First Click -- Maryland
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Thursday, February 11, 2010:
Disaster declaration likely to melt storm-related budget crisis
"Team Maryland," as the state's congressional delegation likes to call itself, is bound to chalk this one up as a major victory.
After phone calls with Homeland Security Secretary Janet Napolitano, Sen. Barbara A. Mikulski (D-Md.) and House Majority Leader Steny H. Hoyer (D-Md.) on Wednesday said the Obama administration had agreed to let the region's governments apply for federal aid for the past two storms simultaneously, a move that would allow Maryland, Virginia and the District to seek more money and quicker reimbursement for the cleanup costs of both mammoth snowfalls.
The decision suggests the administration is already inclined to issue presidential disaster declarations for Maryland and elsewhere, and defuses what had become a growing budget crisis for Maryland in recent days.
While final figures aren't yet available, it's almost a certainty that Maryland has blown past its 2003 record of spending $73.4 million for snow removal costs. That's far beyond what the state had budgeted for. And far worse: cities and towns that had suffered a 95-percent reduction in state aid for snow removal and other road costs under Gov. Martin O'Malley's recent budgets, had begun to dive into the red in current-year spending to cover storm spending.
Underscoring the importance of the likely federal action, Maryland officials estimated on Wednesday that their share of federal aid for snow removal could eclipse the roughly $43 million that state and local governments received for the cleanup of Hurricane Isabel in 2003.
The likelihood of the hefty federal relief fundamentally changes the fiscal calculation for Maryland, its two-dozen counties and 150-plus cities and towns. They can now budget as if a 75 percent federal reimbursement for almost all storm costs is largely a question of when, not if.
That may also take significant pressure off O'Malley (D), who faced a likely full-court press over storm cost reimbursements from counties and local governments given his recent cuts to local road funding, as well as his proposal to continue those cuts into the coming budget year.
If there's one thing with which federal aid won't help, it may be the latter of those decisions by O'Malley. When the snow melts, the winter's storms and plowing operations are likely to have left more potholes and other damage to roads across the state than in any recent year.
As the snow has fallen in Annapolis in recent days, state lawmakers have indicated they may feel obligated to help local governments pay for such repairs, which, of course, would add to the state's own budget gap.
News You Should Know
Md. leads the nation on AP ranking
"Maryland led the nation and Virginia ranked third on a key measure of college readiness, according to a report Wednesday on Advanced Placement test performance by the high school class of 2009," reports The Post's Nick Anderson. "For the second year in a row, Maryland had the highest percentage of public high school graduates who had passed at least one AP test, and its rate of 24.8 percent far exceeded the national average of 15.9 percent. New York came in second, at 23.8 percent, followed by Virginia, at 22.9 percent. The rate is considered an important indicator not only of student performance but also of access to college-level curriculum."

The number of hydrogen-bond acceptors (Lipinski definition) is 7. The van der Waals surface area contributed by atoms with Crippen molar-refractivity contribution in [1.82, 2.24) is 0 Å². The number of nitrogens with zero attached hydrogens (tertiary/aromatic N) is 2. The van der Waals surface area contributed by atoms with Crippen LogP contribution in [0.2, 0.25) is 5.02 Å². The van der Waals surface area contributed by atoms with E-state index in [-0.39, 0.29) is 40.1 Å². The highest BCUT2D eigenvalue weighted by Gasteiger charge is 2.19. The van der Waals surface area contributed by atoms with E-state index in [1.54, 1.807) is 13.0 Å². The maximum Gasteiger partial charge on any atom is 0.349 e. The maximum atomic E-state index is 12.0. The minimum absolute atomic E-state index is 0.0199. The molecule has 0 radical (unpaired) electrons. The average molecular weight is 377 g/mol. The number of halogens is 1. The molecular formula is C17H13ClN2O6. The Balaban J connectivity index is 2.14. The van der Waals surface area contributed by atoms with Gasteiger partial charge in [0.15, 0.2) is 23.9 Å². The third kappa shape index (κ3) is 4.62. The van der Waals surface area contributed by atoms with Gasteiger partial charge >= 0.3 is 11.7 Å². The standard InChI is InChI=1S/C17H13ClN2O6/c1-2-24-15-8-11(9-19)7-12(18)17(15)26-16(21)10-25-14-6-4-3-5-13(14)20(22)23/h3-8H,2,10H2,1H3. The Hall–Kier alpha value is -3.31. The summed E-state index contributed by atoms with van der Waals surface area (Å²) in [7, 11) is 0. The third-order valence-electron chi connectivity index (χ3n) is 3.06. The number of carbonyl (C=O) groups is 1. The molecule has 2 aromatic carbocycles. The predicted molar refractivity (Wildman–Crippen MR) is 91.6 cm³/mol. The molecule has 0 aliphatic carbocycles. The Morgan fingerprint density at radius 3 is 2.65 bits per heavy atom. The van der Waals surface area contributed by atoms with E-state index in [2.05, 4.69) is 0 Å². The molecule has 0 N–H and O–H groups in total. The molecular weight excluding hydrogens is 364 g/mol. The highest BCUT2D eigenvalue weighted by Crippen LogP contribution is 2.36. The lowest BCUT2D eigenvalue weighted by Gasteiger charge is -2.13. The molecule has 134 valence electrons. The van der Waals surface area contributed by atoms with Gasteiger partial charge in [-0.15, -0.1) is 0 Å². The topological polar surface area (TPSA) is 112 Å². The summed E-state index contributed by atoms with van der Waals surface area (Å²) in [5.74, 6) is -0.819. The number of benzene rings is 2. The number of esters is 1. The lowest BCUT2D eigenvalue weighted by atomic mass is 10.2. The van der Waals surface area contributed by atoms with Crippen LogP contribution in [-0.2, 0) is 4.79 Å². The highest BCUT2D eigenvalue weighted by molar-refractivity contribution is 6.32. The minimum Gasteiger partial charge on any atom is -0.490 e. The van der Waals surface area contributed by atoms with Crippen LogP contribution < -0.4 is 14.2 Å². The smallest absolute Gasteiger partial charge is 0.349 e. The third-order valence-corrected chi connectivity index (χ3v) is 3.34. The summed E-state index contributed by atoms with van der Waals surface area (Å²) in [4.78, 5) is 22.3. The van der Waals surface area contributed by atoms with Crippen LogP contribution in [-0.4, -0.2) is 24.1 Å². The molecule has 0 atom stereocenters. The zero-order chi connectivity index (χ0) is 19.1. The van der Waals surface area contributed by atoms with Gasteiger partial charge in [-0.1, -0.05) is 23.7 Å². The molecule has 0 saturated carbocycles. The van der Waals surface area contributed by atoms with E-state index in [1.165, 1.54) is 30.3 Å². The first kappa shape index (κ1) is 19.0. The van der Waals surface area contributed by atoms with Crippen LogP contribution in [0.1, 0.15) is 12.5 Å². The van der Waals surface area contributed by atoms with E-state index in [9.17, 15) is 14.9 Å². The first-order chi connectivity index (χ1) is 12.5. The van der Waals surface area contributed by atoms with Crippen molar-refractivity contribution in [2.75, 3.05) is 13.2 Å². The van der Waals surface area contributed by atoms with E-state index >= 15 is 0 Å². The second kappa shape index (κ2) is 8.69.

A budget sideshow?
"A meeting to discuss budget cut proposals will be open to all lawmakers, Senate President Thomas V. Mike Miller said Wednesday, after Republicans called the proposed one-party hearing an insincere "sideshow" and turned down an invitation to attend," reports Brian Witte of the Associated Press. "Miller, a Democrat, pledged all recommendations will be considered as the Legislature works on Gov. Martin O'Malley's budget proposal to make up for a $2 billion deficit."
Former Baltimore mayor merits snow security
"With the city in an all-hands-on-deck mode during the third powerful winter storm of the season, the Baltimore Police Department is keeping a patrol officer on a security detail outside former Mayor Sheila Dixon's Southwest Baltimore home," reports The Baltimore Sun's Justin Fenton. "A patrol car with its lights flashing could be seen outside of the home of Dixon, who resigned Feb. 4 after accepting a plea agreement calling for her to step down and pay $45,000 to charity while keeping her pension."
"Stop already with the 'Scrape my street down to the pavement.' That cannot happen for the next 72 hours."
-- Gov. Martin O'Malley (D), addressing citizen expectations during a televised news conference Wednesday
"Due to dangerous weather conditions, Montgomery County Executive Isiah Leggett's noon update on snow conditions has been cancelled. Mr. Leggett will be available for phone interviews."
-- a news advisory put out Wednesday morning by the press office of Leggett (D)
"To each of you, I'm very proud that you're here."
-- Senate President Thomas V. Mike Miller Jr. (D-Calvert), shortly after calling his chamber to order in the middle of Wednesday's blizzard
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Aaron C. Davis
February 11, 2010; 6:45 AM ET
Categories: Aaron C. Davis , First Click , John Wagner
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